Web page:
It seems like “Deja vu all over again” as the famous Yogi Berra liked to say. Another horrendous fire on the south side of Eugene destroyed property, but there were no fatalities or injuries. The Southtown Lanes Bowling Center was gutted, but the Eugene Fire Department personnel contained the blaze to just that one building. Their heroic efforts kept the fire from spreading out to other businesses and the homes that were nearby. The contents of the old building were many wooden bowling alleys that had multiple layers of varnish and wax which would burn very easily and very hot. There was a noticeable difference between the smoke from this fire and the smoke from the Civic Stadium fire. Civic Stadium smoke just smelled like burning wood. The smoke from Southtown had the burning wood smell, but also had a sweet smell mixed in with it. My guess is that smell came from the varnish and wax used to make the alleys so slippery for the bowling balls to roll properly toward the pins.
As of this writing no cause has been determined for the Southtown Bowling Center fire. It seems pretty obvious that if that fire had spread to nearby buildings it would have been a much worse catastrophe. The owners of Southtown Lanes Bowling Center posted a thank you to all of those wishing them well and especially their loyal customers on their website.
I last gave you an update in the wildfire situation in Oregon in an article The Heat May Be Gone, But Not The Fires. published July 13th. There are still significant wildfires burning in the Pacific Northwest. Here is the latest Northwest Interagency Coordination Center (NWCC) Northwest Large Fire Interactive Map.
Now here is the current list of large active wildfires in Oregon and their status updated as of this article’s publication. The worst of the current wildfires is the Stouts Creek fire which, at last report, has burned over 21,000 acres. There are nine large wildfires presently burning in the state of Oregon.
1) 153 West Fork fire – 10 miles SE of Dayville, covers 924 acres, cause: under investigation, 79% contained, total people: 137, crews: 3, helicopters: 0, engines: 9.
2) Cable Crossing fire – 6 miles E of Glide, covers 1,857 acres, cause: under investigation, 80% contained, total people: 375, crews: 14, helicopters: 5, engines: 15.
3) Collier Butte fire – 17 miles E of Gold Beach, covers 1,762 acres, cause: under investigation, 0% contained, total people: 435, crews:13, helicopters: 7, engines: 9.
4) D L Potter Mountain Complex fire – 28 miles S of Oakridge, covers 315 acres, cause: under investigation, 50% contained, total people: 152, crews: 4,helicopters: 4, engines: 6.
5) Lime Hill fire – Huntington, covers 12,024 acres, cause: under investigation, 95% contained, total people: 220, crews: 4, helicopters: 5, engines: 22.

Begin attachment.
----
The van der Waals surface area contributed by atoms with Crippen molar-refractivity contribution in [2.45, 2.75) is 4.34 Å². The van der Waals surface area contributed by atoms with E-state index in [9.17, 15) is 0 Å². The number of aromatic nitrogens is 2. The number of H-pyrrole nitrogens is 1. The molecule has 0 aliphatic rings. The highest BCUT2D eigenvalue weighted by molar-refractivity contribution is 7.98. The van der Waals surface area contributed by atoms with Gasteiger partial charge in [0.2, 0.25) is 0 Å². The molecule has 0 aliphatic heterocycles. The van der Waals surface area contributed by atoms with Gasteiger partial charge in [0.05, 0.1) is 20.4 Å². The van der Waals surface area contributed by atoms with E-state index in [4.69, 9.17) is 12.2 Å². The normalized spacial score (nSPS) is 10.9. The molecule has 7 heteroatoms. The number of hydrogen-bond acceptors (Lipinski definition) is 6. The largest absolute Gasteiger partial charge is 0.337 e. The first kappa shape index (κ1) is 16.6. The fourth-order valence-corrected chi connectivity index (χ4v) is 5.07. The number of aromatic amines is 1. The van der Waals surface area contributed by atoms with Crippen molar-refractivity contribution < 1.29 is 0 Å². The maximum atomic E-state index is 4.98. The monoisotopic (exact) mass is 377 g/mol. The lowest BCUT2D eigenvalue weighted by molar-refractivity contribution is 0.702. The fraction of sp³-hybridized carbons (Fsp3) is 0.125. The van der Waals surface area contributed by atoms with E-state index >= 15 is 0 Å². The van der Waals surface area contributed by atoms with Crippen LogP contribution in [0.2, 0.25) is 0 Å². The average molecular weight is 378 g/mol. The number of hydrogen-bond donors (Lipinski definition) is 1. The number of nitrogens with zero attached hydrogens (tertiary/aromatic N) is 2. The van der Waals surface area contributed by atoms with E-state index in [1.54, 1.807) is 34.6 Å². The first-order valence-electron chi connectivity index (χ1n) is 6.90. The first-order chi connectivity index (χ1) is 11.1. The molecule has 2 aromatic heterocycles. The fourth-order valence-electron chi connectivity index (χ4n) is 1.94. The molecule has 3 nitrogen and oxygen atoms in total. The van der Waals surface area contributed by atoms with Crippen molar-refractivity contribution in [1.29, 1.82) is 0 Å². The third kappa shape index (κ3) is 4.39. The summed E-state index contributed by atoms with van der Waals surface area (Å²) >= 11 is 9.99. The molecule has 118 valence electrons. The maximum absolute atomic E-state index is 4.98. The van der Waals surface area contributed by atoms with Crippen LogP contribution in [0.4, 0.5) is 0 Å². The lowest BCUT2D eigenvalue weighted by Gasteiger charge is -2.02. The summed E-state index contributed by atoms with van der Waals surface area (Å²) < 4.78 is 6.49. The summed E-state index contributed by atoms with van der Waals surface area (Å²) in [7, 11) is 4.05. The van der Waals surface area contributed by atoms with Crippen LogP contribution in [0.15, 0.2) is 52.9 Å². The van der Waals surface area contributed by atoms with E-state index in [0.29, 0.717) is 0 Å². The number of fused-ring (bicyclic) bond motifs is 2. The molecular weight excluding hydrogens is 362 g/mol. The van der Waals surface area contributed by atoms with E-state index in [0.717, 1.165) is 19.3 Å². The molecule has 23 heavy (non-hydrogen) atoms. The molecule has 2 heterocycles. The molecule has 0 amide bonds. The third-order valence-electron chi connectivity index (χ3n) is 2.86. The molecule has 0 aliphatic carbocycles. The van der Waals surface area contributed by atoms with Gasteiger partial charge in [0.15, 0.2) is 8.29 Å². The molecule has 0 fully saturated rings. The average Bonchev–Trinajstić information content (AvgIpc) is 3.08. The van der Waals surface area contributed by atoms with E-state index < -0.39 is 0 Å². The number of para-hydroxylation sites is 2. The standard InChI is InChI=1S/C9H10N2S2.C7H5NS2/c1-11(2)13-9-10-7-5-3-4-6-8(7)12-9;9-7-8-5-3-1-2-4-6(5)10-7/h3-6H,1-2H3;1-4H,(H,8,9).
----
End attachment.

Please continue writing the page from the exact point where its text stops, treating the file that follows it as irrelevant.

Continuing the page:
6) National Creek Complex fire – 10 miles SW of Diamond Lake, covers 322 acres, cause: under investigation, 5% contained, total people: 225, crews: 6, helicopters: 4, engines: 6.
7) Phillips Creek fire – 7 miles NW of Elgin, covers 2,250 acres, cause: under investigation, 38% contained, total people: 732, crews: 20,helicopters: 5, engines: 13.
8) Stouts Creek fire – 16 miles E of Canyonville, covers 21,858 acres, cause: under investigation, 30% contained, total people: 1,628, crews: 62, helicopters: 16, engines: 47.
9) 0513 RN fire – 12 miles E of Warm Springs, covers 900 acres, cause: under investigation, 0% contained, total people: 0, crews: 0, helicopters: 0, engines: 0.
When you find out how many people and how much equipment it takes to fight these fires you can easily see that it takes an incredible effort to fight these wildfires and get them under control. There is rain in the forecast for most of the state of Oregon, but the amount of actual precipitation that falls doesn’t look very impressive. The chances of measurable precipitation run from slight (20%) to less than a 50-50 chance (30%-40%) so it doesn’t look like nature will lend any help to fight these fires. We have to hope that thunderstorms do not form because that usually means more lightning strikes which can and often do start even more wildfires. Remember, there is no actual cut-off date for the wildfire season. Two things will help end the season. The first is that no new fires develop and the second is significant rainfall to wet down the trees, grass, etc. which can burn.
We can all hope that the rain season finds a way to start early this year if we have any hope of getting the wildfire situation under control.
Let me know what you would like me to talk about or explain. You can comment below or email me at: [email protected].